More and more people are investing for themselves. But which broker should you use? Here’s what you need to know, says Holly Mackay.
The introduction of the Retail Distribution Review (RDR) in January banned commissions, made charges more transparent and forced more honest conversations between financial services providers and their customers.
As it becomes clearer just how much financial advice costs, more and more investors are taking charge of their own money. If you plan to join them, you’ll need a ‘platform’ – a broker or fund supermarket – to buy and sell your funds (or shares) through.
Platforms have become even more relevant after this year’s pensions reforms, which are likely to take more retirees down the drawdown path, rather than the automatic annuity selection of old.
But with so many funds platforms out there (and more joining the fray all the time), how do you pick the right one? I’ve been working with platforms for 15 years and have personal accounts with 14 of them. Here’s my take on the key questions to consider.
How much do funds platforms charge?
The first question is – what will it cost? The bad news is that platforms are like Ryanair – it all depends on which features you use. So charging tables are a guide, not an absolute. The good news is that fees have typically fallen over the last year, as RDR has helped do away with the commission-sharing model.
The first charge to consider is the “headline administration fee”. On percentage headline fees alone, AJ Bell Youinvest, Charles Stanley, and TD Direct Investing are keenest. If you have a larger portfolio, a fixed fee becomes more attractive. Here, Alliance Trust Savings, Interactive Investor and Halifax’s iWeb are in the lead.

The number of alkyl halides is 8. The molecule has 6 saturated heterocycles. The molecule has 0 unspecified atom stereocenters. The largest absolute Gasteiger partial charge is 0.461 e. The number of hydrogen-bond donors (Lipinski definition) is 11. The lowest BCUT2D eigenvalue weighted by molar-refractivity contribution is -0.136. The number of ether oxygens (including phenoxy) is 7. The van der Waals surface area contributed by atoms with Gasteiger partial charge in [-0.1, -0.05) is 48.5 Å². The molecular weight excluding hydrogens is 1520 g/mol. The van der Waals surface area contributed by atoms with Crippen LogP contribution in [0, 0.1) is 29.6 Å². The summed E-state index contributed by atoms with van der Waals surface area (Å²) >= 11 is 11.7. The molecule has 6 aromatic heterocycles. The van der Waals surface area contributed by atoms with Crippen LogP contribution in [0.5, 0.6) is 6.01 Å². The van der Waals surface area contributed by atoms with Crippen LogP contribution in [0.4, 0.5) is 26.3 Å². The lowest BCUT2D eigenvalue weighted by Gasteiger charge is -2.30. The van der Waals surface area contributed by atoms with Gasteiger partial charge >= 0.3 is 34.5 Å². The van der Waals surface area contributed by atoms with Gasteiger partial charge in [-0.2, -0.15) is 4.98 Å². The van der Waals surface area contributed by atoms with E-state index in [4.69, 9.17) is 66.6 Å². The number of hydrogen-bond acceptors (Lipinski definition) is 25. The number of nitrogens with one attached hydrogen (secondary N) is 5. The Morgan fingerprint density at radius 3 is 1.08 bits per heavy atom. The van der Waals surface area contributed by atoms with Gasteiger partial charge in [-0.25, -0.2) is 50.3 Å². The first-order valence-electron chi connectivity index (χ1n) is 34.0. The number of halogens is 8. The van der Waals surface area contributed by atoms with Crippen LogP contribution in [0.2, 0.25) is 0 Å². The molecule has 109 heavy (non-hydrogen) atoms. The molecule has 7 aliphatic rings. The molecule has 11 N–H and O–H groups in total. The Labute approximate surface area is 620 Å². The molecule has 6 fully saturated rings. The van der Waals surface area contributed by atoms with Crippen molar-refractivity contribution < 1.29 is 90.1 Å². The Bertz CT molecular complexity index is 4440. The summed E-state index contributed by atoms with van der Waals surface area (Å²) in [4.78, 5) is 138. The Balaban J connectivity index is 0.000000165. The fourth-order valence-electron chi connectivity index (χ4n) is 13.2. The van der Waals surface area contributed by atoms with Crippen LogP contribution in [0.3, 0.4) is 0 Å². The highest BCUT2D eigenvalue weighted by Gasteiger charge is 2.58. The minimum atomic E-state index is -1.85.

But here’s the rub. One investor wrote to me recently (I love it when a chartered engineer checks my work!) saying he’d seen the Charles Stanley fee, thought it looked compelling, but then discovered an additional fixed annual fee of £120 for a Sipp.
For many smaller investors, 0.25% plus £120 will be more than the apparently pricey Hargreaves’ 0.45% all-in deal. TD’s Sipp charges aren’t pretty for smaller accounts either.
So the next check is: are there extra fees for a Sipp? Interactive Investor has cut Sipp fees relatively recently and AJ Bell Youinvest, with a heritage in pensions administration, is keenly priced.
The Share Centre is arguably better for share portfolios, and less adept at helping investors build fund portfolios, but it has got better of late and is worth a look.
Fidelity revamped its pension offering last year and is a decently priced option for those with funds only. In fact, I hold a Sipp there, although the inability easily to deal shares is making me look elsewhere.
Other costs to watch out for
That takes us to the next set of questions. How frequently do you trade, does your platform charge a fixed cost for holding shares, and are there any transaction fees for funds? Transaction fees for trading shares or investment trusts are typically between £7.50 and £12.50, although can be as low as £5 (how much this matters really depends on how often you trade).